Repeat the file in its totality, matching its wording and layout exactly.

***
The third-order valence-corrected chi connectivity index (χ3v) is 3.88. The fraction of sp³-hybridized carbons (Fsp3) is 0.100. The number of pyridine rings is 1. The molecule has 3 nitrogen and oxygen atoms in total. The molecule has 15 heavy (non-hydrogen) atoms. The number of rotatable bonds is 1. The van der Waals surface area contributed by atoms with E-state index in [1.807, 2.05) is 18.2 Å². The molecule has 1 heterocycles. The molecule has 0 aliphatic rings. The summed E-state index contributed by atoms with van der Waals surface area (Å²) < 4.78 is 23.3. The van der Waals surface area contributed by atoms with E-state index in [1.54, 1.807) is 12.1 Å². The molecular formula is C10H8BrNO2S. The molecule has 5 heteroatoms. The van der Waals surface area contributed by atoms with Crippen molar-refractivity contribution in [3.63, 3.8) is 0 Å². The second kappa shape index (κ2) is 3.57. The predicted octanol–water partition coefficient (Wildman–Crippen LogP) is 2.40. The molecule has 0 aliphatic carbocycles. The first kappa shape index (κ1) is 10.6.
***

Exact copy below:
The third-order valence-corrected chi connectivity index (χ3v) is 3.88. The fraction of sp³-hybridized carbons (Fsp3) is 0.100. The number of pyridine rings is 1. The molecule has 3 nitrogen and oxygen atoms in total. The molecule has 15 heavy (non-hydrogen) atoms. The number of rotatable bonds is 1. The van der Waals surface area contributed by atoms with E-state index in [1.807, 2.05) is 18.2 Å². The molecule has 1 heterocycles. The molecule has 0 aliphatic rings. The summed E-state index contributed by atoms with van der Waals surface area (Å²) < 4.78 is 23.3. The van der Waals surface area contributed by atoms with E-state index in [1.54, 1.807) is 12.1 Å². The molecular formula is C10H8BrNO2S. The molecule has 5 heteroatoms. The van der Waals surface area contributed by atoms with Crippen molar-refractivity contribution in [3.63, 3.8) is 0 Å². The second kappa shape index (κ2) is 3.57. The predicted octanol–water partition coefficient (Wildman–Crippen LogP) is 2.40. The molecule has 0 aliphatic carbocycles. The first kappa shape index (κ1) is 10.6.